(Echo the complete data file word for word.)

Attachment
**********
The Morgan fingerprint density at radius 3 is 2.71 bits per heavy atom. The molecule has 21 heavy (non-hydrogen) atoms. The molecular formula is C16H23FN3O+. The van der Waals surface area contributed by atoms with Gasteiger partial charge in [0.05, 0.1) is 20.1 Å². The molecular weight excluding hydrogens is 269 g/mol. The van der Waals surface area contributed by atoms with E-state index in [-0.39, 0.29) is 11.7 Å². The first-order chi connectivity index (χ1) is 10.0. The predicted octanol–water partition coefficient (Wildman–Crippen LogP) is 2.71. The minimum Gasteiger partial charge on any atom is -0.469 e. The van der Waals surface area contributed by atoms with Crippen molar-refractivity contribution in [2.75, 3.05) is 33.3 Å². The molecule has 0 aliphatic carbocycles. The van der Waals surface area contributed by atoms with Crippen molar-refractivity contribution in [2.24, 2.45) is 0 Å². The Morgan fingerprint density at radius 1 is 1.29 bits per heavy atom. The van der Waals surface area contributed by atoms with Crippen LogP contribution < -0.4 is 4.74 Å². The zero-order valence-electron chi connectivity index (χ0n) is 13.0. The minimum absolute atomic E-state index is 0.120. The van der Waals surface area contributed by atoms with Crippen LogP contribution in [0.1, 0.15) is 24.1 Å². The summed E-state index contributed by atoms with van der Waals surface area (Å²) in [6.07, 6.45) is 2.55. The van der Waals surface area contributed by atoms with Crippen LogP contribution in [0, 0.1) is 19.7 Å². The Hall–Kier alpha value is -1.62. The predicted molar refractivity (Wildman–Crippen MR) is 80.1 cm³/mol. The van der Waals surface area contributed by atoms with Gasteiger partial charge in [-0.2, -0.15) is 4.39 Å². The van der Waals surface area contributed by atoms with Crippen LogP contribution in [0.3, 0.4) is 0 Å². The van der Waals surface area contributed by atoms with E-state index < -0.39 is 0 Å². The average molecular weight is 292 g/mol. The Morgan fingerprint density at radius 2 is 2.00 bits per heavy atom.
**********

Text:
The Morgan fingerprint density at radius 3 is 2.71 bits per heavy atom. The molecule has 21 heavy (non-hydrogen) atoms. The molecular formula is C16H23FN3O+. The van der Waals surface area contributed by atoms with Gasteiger partial charge in [0.05, 0.1) is 20.1 Å². The molecular weight excluding hydrogens is 269 g/mol. The van der Waals surface area contributed by atoms with E-state index in [-0.39, 0.29) is 11.7 Å². The first-order chi connectivity index (χ1) is 10.0. The predicted octanol–water partition coefficient (Wildman–Crippen LogP) is 2.71. The minimum Gasteiger partial charge on any atom is -0.469 e. The van der Waals surface area contributed by atoms with Crippen molar-refractivity contribution in [2.75, 3.05) is 33.3 Å². The molecule has 0 aliphatic carbocycles. The van der Waals surface area contributed by atoms with Crippen molar-refractivity contribution in [2.24, 2.45) is 0 Å². The Morgan fingerprint density at radius 1 is 1.29 bits per heavy atom. The van der Waals surface area contributed by atoms with Crippen LogP contribution < -0.4 is 4.74 Å². The zero-order valence-electron chi connectivity index (χ0n) is 13.0. The minimum absolute atomic E-state index is 0.120. The van der Waals surface area contributed by atoms with Crippen LogP contribution in [0.1, 0.15) is 24.1 Å². The summed E-state index contributed by atoms with van der Waals surface area (Å²) in [6.07, 6.45) is 2.55. The van der Waals surface area contributed by atoms with Crippen LogP contribution in [0, 0.1) is 19.7 Å². The Hall–Kier alpha value is -1.62. The predicted molar refractivity (Wildman–Crippen MR) is 80.1 cm³/mol. The van der Waals surface area contributed by atoms with Gasteiger partial charge in [-0.2, -0.15) is 4.39 Å². The van der Waals surface area contributed by atoms with Crippen LogP contribution in [0.3, 0.4) is 0 Å². The van der Waals surface area contributed by atoms with E-state index < -0.39 is 0 Å². The average molecular weight is 292 g/mol. The Morgan fingerprint density at radius 2 is 2.00 bits per heavy atom.